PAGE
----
We had the good fortune of connecting with Eric Schackne and we’ve shared our conversation below.
Hi Eric, we’d love to hear what makes you happy.
I make me happy. That’s one of those big life lessons for me, learning that my relationship to what I perceive as outside my self is my reality. Every day I have a choice to do my best to remember my worth. I’ve experienced extreme bliss on stage with lights so bright that I couldn’t see the massive audience watching and screaming along. I’ve also experienced true bliss laying on my couch in silence in the middle of a global pandemic with my cat roommate sleeping on my chest. I know I have a lot of privileges and biases, but happiness is not one of them. I mean, happiness is really not about the specifics in the moment but the ability to be with my self. To have compassion for my self and my human experience, so that I can advocate and ally without losing my values.
It’s definitely quite a journey turning a hobby and passion that made me happy into a commodity. There’s a lot I practice about keeping that in balance so I can still experience joy playing the piano, writing songs, and teaching. Because if it ever gets away from me where I feel obligated, or I feel stuck…the thing that I found beautiful yesterday becomes a schlepp and an energy suck. The daily reprieve of finding appreciation for the day I’ve been given, and reminding my self that I’m more powerful than I can remember is all I can do to get my spirits happiness adjacent.
But, I’d also be happy if governments acknowledged the sustained presence of Indigenous peoples and restored their relationship and access to the land and natural resources they stewarded for ages, while including access to the protections and privileges colonizers take for granted like access to mental health services and legal aid. I’d also be happy if we let trans people be who they are without cishet internalized fear leading to widespread violent legislation. I would also be happy if you flew me around the globe to teach improv and music to underserved communities. These things and the me thing from earlier would make me happy. Oh and when people use my they/them pronouns I get happiness adjacent for sure.
Let’s talk shop? Tell us more about your career, what can you share with our community?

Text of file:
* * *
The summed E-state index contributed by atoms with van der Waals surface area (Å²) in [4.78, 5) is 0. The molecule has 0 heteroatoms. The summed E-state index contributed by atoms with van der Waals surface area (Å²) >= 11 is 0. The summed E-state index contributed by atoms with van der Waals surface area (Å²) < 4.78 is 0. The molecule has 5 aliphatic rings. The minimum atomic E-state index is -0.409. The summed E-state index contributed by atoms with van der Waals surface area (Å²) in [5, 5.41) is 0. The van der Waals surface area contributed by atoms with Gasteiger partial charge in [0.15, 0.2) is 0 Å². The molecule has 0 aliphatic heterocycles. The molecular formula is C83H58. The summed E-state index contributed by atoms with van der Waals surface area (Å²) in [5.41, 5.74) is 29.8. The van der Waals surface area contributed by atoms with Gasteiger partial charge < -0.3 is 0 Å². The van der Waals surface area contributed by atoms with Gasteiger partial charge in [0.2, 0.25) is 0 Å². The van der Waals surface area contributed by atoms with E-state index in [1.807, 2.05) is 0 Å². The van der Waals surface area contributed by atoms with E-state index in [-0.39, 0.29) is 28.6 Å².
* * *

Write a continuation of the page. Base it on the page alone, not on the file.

You sure you want to talk shop? I am moving into new umbrella identities as a teacher and healer. I often refer to my self in bios as a “renaissance jack-of-all-trades” because I follow what’s fun for me, which tends to be artistic and expressive. To be real though, the thing that sets me apart from other people is my unique perspective. There are a lot of people doing the work that I’m doing whether it be music teachers, piano players, songwriters, hired guns, and I have to trust that there’s a way I do what I do that’s special.
In general though, my work is to acknowledge the privilege that comes along with being white and assumed-male while building a career around the various forms of creativity I channel. I don’t remember the last Grammy acceptance speech that started with “First I wanna say how easy this was”…the only way I’d use the word ‘ease’ is to describe my knowing what my passions are. The journey is in holding that vision and growing through all the slammed doors, ghosted gigs, weird gigs, bad auditions, etc and feeling appreciation for all of that being in my path. I once wrote two levels of course curriculum for a theatre right before they closed, found out a band fired me by seeing their upcoming tour schedule, showed up to shady venues where I assumed it’d be a battle to get paid, and other gig-based fun where I am constantly proving my worth through my rate. Some of my highest highs were accompanied by some of my lowest lows, but that’s the story I signed up for.
And I’m glad I didn’t know any of this beforehand though. The naïveté of moving to LA without much of an idea of the biz, what sort of ‘career’ was waiting for me in improv comedy(I was literally told in college I would never be a professional improvisor), or what the music business would really feel like. I feel like all the lessons here are just human lessons. There’s a lot of people achieving shallow success by compromising their integrity for an arbitrary industry benchmark. My suggestion to anyone developing their creativity would be to check in with your self, and pay attention to your body. No two people have the same career, and there’s enough of the pie for everyone.
My vibe is very much about belonging, vulnerability, and intersectionality. Come as you are, expect discomfort and accountability, and love. When I teach, I do my best to create a brave space where we can learn and grow with each other – and I along with my students. When I’m cowriting or producing, I’m feeling for what the client needs to feel comfortable, a gentle precursor to vulnerability. And in all the work I do I bring an intersectional lens so that I’m doing my best to positively affect the systems I can influence without further marginalization and violence toward individuals already experiencing that on multiple levels. I refer to my self as an empath, mystic, and committed to antiracist and decolonial work.
Shoutout is all about shouting out others who you feel deserve additional recognition and exposure. Who would you like to shoutout?
I’ll give a shoutoutFL, because the people I’m shouting out are in Florida. Get it? Thanks Mom, thanks Dad. Whether it was the color of my hair or the careers I chose you always encouraged me to do what makes me happy. I mean, sometimes I can tell it’s more of like a “well if it makes you happy, then…” or “well, it’s your hair…” but there’s always love there, and I don’t take that for granted. If you’re reading this (and I know you are) you are my favorite biological parents!
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